Author: Andrea Fife

THE NOOSE and BRINE SHRIMP GANGSTERS are an odd combination

SALT LAKE CITY — The Noose is a piece of historical fiction inspired by an actual 1957 Salt Lake City police case. April, a young African-American resident of Salt Lake, is accused not only of murder, but also of being a lesbian—accusations which seem to be culturally equal in severity. In the plot, designed to make the straight, male policeman appear as the ultimate villain, the female characters get their victory in the form of a homicide via piano wire, complete with a reference to Adolf Hitler. Early in this original script by playwright Bryan Stubbles, the narrator Sappho expresses a...

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A new perspective on grief through AN OAK TREE

SALT LAKE CITY — A father thought he sat at the side of the road, arms flung wide around the trunk of a large oak tree.  In reality he was on a hypnotist’s stage and under the hypnotist’s control—and control was something the Father had been lacking since his daughter had been accidentally hit by a car. Recognizing that his inability to deal with the loss was now affecting his relationship with his wife and younger daughter, he had come to the hypnotist for help. The two actors on stage in An Oak Tree, Barrett Ogden and Davey Morrison...

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Include BRIGHTON BEACH MEMOIRS in your summer plans

CEDAR CITY — Eugene, a young man of nearly fifteen, shares a home with not only his parents and brother, but with an aunt and two cousins as well.  A complicated web of human relationships connects the seven members of the household as alliances shift depending on the current conflict, and each member of this family has a heavy load to bear. Eugene’s brother Stanley struggles under the weight of knowing that family cannot survive without the money he brings home. His father Jack has lost both his second job and his health, and as World War II looms just...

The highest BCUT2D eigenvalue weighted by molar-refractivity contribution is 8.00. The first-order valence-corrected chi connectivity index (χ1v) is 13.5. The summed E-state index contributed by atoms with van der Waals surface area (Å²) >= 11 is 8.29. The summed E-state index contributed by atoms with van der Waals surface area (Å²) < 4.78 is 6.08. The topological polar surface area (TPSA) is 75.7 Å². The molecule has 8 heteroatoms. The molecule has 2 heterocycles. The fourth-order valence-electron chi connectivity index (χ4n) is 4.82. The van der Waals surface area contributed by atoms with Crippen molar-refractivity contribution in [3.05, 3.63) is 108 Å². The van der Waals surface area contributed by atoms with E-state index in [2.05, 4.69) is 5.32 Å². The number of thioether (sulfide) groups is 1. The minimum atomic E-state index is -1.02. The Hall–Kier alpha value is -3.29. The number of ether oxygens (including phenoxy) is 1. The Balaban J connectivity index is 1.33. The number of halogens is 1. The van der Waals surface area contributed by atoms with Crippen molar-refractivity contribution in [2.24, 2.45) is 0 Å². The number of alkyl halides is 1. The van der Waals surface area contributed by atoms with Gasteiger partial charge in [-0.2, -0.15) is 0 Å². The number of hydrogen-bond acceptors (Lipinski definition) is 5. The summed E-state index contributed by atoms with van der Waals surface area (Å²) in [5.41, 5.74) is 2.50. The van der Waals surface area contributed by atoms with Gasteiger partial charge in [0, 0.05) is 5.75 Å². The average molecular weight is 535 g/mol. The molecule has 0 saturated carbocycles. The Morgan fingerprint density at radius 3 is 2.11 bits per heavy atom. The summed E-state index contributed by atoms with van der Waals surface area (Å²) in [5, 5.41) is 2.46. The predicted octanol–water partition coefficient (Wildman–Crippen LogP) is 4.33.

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Wishing for an extended stay at LONDON SUITE

CEDAR CITY — I’ve probably spoken it as frequently as I’ve heard it, the flippant cliche’ “if walls could talk.”  As I ponder it now, I wonder to which walls I would be most inclined to lend an ear.  Would I want to hear an epic tale following a set of characters over a long period of time?  Or would I prefer a collection of short stories, a glimpse into a single moment with little opportunity for context or resolution? I think that the deciding factor may be how well the wall could spin the story because, when told...

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ON GOLDEN POND fails to rise above the mundane

CEDAR CITY — Imagine sitting in a living room watching the mundane, everyday conversations that move a family through a typical summer. Such moments are easy to picture and are so familiar that they have become the iconic stuff of late night reruns.  But without a conscious storyboard to dictate conflict or climax, without an instrumental track to manipulate emotion, without sound effects to punctuate or a live studio audience to lull one into the comfortable act of laughing along, even the best scripted conversation runs the risk of becoming nothing but common. On Golden Pond takes place in the...

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